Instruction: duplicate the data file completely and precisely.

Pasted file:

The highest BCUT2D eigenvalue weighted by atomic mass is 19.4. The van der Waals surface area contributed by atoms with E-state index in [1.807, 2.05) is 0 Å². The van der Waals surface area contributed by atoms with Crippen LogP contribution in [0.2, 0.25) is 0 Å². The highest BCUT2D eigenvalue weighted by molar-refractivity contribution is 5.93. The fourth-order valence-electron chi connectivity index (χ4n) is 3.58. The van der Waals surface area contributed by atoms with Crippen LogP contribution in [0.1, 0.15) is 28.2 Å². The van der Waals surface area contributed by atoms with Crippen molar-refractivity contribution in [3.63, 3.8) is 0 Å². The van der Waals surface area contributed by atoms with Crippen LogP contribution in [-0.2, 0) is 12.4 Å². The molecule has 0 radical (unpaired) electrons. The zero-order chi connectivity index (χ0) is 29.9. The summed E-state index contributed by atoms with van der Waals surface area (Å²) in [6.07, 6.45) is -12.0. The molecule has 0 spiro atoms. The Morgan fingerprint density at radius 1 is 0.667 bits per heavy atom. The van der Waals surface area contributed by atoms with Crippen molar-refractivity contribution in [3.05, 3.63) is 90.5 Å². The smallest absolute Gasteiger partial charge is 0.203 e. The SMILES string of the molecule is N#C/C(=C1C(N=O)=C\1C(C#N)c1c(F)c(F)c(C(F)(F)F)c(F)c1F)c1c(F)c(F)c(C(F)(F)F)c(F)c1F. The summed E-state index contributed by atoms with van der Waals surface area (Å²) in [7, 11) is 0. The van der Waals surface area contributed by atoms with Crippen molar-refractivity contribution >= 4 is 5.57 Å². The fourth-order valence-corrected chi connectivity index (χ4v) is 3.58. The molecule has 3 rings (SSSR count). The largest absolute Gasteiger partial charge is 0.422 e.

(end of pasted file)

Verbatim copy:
The highest BCUT2D eigenvalue weighted by atomic mass is 19.4. The van der Waals surface area contributed by atoms with E-state index in [1.807, 2.05) is 0 Å². The van der Waals surface area contributed by atoms with Crippen LogP contribution in [0.2, 0.25) is 0 Å². The highest BCUT2D eigenvalue weighted by molar-refractivity contribution is 5.93. The fourth-order valence-electron chi connectivity index (χ4n) is 3.58. The van der Waals surface area contributed by atoms with Crippen LogP contribution in [0.1, 0.15) is 28.2 Å². The van der Waals surface area contributed by atoms with Crippen molar-refractivity contribution in [3.63, 3.8) is 0 Å². The van der Waals surface area contributed by atoms with Crippen LogP contribution in [-0.2, 0) is 12.4 Å². The molecule has 0 radical (unpaired) electrons. The zero-order chi connectivity index (χ0) is 29.9. The summed E-state index contributed by atoms with van der Waals surface area (Å²) in [6.07, 6.45) is -12.0. The molecule has 0 spiro atoms. The Morgan fingerprint density at radius 1 is 0.667 bits per heavy atom. The van der Waals surface area contributed by atoms with Crippen molar-refractivity contribution in [3.05, 3.63) is 90.5 Å². The smallest absolute Gasteiger partial charge is 0.203 e. The SMILES string of the molecule is N#C/C(=C1C(N=O)=C\1C(C#N)c1c(F)c(F)c(C(F)(F)F)c(F)c1F)c1c(F)c(F)c(C(F)(F)F)c(F)c1F. The summed E-state index contributed by atoms with van der Waals surface area (Å²) in [7, 11) is 0. The van der Waals surface area contributed by atoms with Crippen molar-refractivity contribution >= 4 is 5.57 Å². The fourth-order valence-corrected chi connectivity index (χ4v) is 3.58. The molecule has 3 rings (SSSR count). The largest absolute Gasteiger partial charge is 0.422 e.